And yet, to this day, Jewish families and communities observe the feast of the Passover every year. It was during the feast of the passover that Jesus made plans to remember with his disciples – to remember as all Jewish families did with a meal, to remember how God saved his people through Moses. Both Moses and Jesus were born in times of great human pain and cruelty. As Moses was born, the midwives had been commanded to throw all hebrew babies in the river. As Jesus was born, Herod’s soldiers were ordered to kill all new-born babies. Both Moses and Jesus escaped death where thousands did not and their lives were used to bring liberation, liberation from Egypt, liberation from sin and from death itself.
And so at the heart of their faith, the Jews and the Christians have meals of remembrance – the Passover meal and the Lord’s Supper. Jews and Christians are remembering in two ways. On the one hand, they are remembering and honouring the great heroes of the faith – Moses and Jesus, and many others who have given their lives in the service of God. But on the other hand, they are doing something much deeper – they are presenting their history as a story of God’s involvement with humankind.
Remembering in this sense is re-membering – a putting back together of all the various parts of the past, an attempt to make sense of what has happened, what has gone before. The Passover meal and the Last Supper both make sense of the past by showing God intimately and passionately involved in the lives of his people – even through those times of extreme horror and human cruelty that we would often like to forget. And what’s more, they show a God who brings liberation and life through all of the pain and the suffering, through all the horror and the cruelty.
This day, Remembrance Sunday, like the Passover meal and the Lord’s Supper is meant to be a day to remember. Like those meals, it brings to mind human acts of great human cruelty. Wherever you look – be it the great wars or any of the smaller conflicts that have been fought right across the world, part of our remembrance will be in regret and penitence for the outrages that have been committed in our name and for our failure to find other ways to settle our disputes.
Like the Passover meal and the Lord’s Supper, today’s acts of remembrance are a celebration of the bravery of individuals. The selfless way in which people risk their lives to save others.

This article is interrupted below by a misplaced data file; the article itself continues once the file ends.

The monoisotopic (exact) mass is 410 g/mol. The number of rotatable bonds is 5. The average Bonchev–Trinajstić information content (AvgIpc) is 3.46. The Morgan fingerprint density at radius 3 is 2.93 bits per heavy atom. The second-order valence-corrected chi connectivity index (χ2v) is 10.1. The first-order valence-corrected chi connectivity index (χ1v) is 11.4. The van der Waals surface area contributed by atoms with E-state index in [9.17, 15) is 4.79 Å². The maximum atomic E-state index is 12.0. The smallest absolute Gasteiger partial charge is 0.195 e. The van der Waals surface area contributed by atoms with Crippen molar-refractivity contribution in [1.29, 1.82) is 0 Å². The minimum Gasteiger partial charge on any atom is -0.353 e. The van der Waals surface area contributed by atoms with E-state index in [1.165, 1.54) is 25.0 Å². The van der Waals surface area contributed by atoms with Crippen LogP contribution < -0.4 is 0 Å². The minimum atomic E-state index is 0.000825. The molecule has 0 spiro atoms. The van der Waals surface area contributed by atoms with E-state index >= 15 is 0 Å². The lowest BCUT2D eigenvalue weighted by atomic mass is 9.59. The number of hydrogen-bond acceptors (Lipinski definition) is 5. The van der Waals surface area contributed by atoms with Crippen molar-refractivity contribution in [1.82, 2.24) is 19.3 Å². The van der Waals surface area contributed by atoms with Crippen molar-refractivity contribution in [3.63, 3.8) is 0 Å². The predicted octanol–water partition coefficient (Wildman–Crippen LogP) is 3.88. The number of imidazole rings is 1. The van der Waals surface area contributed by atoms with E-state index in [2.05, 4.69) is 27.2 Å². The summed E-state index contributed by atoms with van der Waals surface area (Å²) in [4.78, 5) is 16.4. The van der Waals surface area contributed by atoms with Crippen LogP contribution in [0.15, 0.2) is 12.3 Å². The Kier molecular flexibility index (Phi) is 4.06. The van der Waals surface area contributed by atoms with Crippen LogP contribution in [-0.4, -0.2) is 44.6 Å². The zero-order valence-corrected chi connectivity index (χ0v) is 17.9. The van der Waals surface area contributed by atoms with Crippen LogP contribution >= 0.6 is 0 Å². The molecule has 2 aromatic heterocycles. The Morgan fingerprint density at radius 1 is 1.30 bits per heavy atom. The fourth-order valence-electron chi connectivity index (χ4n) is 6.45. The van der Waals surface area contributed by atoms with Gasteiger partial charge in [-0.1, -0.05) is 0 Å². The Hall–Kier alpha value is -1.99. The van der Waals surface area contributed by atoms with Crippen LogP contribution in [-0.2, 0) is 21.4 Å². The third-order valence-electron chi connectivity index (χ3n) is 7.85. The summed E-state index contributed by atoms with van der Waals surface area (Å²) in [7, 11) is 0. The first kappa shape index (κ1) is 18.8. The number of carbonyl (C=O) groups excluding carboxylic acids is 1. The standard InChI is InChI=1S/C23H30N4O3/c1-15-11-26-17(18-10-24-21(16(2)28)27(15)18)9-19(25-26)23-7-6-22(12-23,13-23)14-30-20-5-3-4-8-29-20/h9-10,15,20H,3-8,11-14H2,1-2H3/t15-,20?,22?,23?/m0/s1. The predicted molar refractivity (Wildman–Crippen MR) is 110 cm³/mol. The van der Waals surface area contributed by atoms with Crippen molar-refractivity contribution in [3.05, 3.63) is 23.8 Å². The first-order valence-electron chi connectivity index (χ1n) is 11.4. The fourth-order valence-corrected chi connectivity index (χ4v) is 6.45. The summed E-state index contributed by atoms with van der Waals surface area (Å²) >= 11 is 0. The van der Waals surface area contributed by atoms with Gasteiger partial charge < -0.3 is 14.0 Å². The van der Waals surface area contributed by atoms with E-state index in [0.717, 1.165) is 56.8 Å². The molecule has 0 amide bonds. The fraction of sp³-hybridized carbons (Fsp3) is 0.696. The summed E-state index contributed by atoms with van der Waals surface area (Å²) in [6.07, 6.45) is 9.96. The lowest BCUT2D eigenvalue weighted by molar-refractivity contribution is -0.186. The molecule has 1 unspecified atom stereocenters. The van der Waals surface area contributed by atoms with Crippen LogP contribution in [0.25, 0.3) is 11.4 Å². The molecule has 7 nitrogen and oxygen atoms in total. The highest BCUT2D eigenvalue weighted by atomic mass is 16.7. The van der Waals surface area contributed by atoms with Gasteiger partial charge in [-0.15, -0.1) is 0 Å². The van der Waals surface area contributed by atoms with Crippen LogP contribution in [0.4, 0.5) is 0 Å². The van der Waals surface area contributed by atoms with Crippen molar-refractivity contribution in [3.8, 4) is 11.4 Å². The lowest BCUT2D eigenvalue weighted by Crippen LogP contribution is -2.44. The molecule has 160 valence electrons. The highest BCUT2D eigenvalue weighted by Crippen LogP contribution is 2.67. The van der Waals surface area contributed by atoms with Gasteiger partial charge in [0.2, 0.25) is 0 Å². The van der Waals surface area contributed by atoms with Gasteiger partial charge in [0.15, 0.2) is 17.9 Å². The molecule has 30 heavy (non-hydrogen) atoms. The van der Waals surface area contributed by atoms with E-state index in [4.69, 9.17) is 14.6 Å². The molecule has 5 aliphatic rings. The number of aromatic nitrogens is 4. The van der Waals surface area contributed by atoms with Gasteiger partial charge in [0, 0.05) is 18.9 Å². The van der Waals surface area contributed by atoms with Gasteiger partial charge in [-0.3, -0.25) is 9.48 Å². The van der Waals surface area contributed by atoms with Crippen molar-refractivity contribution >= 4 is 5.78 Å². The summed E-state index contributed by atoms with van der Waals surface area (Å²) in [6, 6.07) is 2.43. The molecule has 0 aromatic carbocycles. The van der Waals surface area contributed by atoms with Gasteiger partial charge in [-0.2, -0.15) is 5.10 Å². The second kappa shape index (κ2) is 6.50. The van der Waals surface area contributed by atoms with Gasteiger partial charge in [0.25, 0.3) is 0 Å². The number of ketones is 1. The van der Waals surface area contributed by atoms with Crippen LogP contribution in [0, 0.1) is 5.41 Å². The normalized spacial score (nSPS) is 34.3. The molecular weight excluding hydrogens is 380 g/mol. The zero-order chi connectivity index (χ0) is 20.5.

Like the Passover meal and the Lord’s supper, today’s acts of remembrance will be times of personal mourning. As Mary wept for the loss of her son Jesus, as Rachel wept when the soldiers killed her bairns, as the Hebrew women wept when their healthy baby sons were thrown into the Nile, so many will shed a tear today for loved ones lost through wars and conflicts all around the world.
In this place, a community of God’s people, together at Brixham URC, our remembrance will be all of that, but it will be much more. For our remembrance today should also a re-membering, a putting together of the past, making sense of the past as we put it alongside our Christian Faith.
Like the passover meal, like the last supper, this day of remembrance is an opportunity to affirm our faith in our God who chooses not to be distant and unapproachable, but who chooses to be intimately involved in all that we do. God is not only with us in the fine architecture of our church buildings, or in peaceful monments of quiet reflection. Our God is with us even in the blood and dust and mud of human conflict. And it is our human conflict that tears God apart.
God suffered with the troops in the trenches, God was blown out of the sky in the Battle of Britain. 
God stood nervously on the street corner with the soldier in Northern Ireland. 
God was torn apart between Serb and Bosnian as they glared at one another with hatred. 
God is also with the U.N. soldier, who doesn’t really understand the conflict he is part of, and is longing to be home with his family. 
God weeps with the mother and child as they are told that daddy has been killed on exercise on the other side of the world, he won’t be coming home anymore.
You see, God does not take sides, he is there on both sides, weeping with those who weep, sharing the fear of those who are in danger, feeling the pain of those who are wounded, knowing the anxiety of those who have to make painful decisions, offering to bring healing and peace to those who know they have done wrong.
Our remembrance reminds us that our God chooses to do all of that, to be torn apart by our weakness and failure, to go through it all with us, because he is a loving God, because he is our Father God, because he counts each one of us as His children. He will always be there to help us pick up the pieces.
And our remembrance will be one more thing. It will not be a mere recounting of the past, it will not be a passing glance at fading photographs and lists of half-forgotten names and deeds, it will be a remembrance with faith and hope for the future. If we know where we have come from, we know who we are. If we can see the paths that our past has taken, we can choose wisely paths for the future. But most of all, when we have seen our God sticking with us, despite everything, then what better foundation can we hope for to build our future together?
Let us pray…
Loving God, we remember today with regret, the evils of war;
we remember today with thanksgiving, the selfless bravery of so many;
we remember today with pain, all of the people war and conflict have taken from us;
we remember today with faith, how you have been there with us through it all;
we remember today with hope, for you have proved your promise that there is nothing that can
separate us from your love in Jesus Christ our Lord, Amen.

Taxis for Jesus!

That’s a denarius featuring Tiberius. The inscription on the other side reads Ti[berivs] Caesar Divi Avg[vsti] F[ilivs] Avgvstvs (“Caesar Augustus Tiberius, son of the Divine Augustus”).  It’s a coin with a picture of Caesar on it describing him as the son of God.  That’s the coin that the People of Israel have to pay their annual poll tax to the Romans with (you can see why it seems like a blasphemous slap in the face to them!)